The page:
Preece capitalized on his Daytona finish by finishing third at Talladega, showing everybody that he can be a contender in superspeedway races. Unfortunately, that doesn’t translate to other tracks and that’s why Preece is 24th in points. Despite some of the difficulties of being a rookie or the Chevy not being as successful as Ford and Toyota this season, Preece certainly has the skill and that hasn’t stopped JTG and Preece from giving up.

“You just have to keep working,” Preece said. “You all have to keep working together to accomplish a goal. At the end of the day, sitting there and looking or saying that this or saying that isn’t gonna get you to that end goal. I think really, it’s just coming down to finding the right balance and getting it to where we need it to be and start racing and keep moving forward. Kind of how we were at Atlanta.”

On if he’s seen improvement in these first 12 races, Preece said, “Yeah, absolutely. I think we just got to keep improving on everything that we’ve been working on, and we’ll get there. I mean, if we can just keep working on that speed, and get ourselves in position to race with these guys, we’ll be all right.”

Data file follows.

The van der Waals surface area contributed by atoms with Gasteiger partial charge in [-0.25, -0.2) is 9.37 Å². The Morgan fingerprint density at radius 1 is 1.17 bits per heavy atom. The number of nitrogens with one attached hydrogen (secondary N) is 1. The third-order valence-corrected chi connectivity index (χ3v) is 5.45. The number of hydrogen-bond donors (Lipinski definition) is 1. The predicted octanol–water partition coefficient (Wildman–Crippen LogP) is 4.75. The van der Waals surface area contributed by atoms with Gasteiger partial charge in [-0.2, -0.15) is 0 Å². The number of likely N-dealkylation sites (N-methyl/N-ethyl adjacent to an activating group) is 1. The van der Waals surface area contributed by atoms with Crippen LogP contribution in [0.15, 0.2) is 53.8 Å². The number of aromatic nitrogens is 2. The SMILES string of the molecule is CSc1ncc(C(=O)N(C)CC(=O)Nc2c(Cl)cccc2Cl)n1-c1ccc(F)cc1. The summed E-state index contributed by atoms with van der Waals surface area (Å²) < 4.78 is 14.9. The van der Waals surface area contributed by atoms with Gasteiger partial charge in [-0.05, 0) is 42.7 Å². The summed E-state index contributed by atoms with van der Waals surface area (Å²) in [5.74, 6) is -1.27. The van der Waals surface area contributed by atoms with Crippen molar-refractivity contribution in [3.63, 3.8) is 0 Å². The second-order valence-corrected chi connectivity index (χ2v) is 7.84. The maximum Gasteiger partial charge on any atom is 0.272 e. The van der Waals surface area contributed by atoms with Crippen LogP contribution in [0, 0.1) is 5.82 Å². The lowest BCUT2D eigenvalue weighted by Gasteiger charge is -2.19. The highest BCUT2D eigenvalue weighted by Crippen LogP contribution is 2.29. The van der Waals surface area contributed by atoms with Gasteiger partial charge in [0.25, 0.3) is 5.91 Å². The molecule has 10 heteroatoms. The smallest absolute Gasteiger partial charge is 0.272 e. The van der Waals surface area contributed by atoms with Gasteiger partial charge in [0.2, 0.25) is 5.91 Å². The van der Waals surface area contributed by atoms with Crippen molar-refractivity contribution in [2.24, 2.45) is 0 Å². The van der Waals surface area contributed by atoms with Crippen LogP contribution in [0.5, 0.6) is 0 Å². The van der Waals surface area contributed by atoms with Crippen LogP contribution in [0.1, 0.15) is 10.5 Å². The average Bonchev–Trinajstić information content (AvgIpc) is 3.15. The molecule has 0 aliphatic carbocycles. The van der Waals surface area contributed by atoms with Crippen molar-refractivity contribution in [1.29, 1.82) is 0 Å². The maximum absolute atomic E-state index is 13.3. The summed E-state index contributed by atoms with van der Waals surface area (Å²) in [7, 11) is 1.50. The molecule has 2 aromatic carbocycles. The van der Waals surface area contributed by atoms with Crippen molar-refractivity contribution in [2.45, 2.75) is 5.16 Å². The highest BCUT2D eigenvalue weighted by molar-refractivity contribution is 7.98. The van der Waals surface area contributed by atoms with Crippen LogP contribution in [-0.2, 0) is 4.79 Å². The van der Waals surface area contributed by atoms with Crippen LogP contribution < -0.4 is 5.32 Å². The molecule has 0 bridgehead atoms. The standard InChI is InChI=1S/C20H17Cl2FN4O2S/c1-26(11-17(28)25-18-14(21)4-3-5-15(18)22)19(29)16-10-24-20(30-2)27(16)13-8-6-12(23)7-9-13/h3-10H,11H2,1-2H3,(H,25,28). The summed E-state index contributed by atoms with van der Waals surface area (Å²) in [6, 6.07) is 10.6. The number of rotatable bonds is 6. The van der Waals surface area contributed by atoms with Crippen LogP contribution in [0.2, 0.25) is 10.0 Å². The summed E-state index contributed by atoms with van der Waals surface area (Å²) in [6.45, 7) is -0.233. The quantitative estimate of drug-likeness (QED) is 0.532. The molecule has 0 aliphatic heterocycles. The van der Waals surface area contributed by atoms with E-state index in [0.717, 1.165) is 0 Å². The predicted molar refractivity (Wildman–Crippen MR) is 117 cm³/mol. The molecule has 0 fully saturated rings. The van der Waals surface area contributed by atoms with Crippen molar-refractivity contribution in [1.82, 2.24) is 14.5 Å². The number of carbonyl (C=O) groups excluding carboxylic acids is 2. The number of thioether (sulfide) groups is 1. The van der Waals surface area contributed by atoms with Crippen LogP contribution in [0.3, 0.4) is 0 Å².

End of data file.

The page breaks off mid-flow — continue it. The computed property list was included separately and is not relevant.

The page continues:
Ryan Preece is someone who knows how to race. Even though he now lives in North Carolina, he clearly hasn’t forgotten his New England and modified roots. Those things are right there with Preece and that will help drive him throughout his NASCAR career. Preece certainly has the skill and the right mindset to be a top driver in the Monster Energy NASCAR Cup Series. While it may be enticing (or necessary) for an owner to sign somebody who’s bringing in a bunch of sponsorship money, it’s important to never overlook someone like Ryan Preece, who’s determined to be the best and is willing to bet on himself to get there.

About Phillip Bupp

News and soccer editor for The Comeback and Awful Announcing. I also do video highlight game coverage for Major League Soccer as well as a freelance writer for hire. Opinions are my own but feel free to agree with them.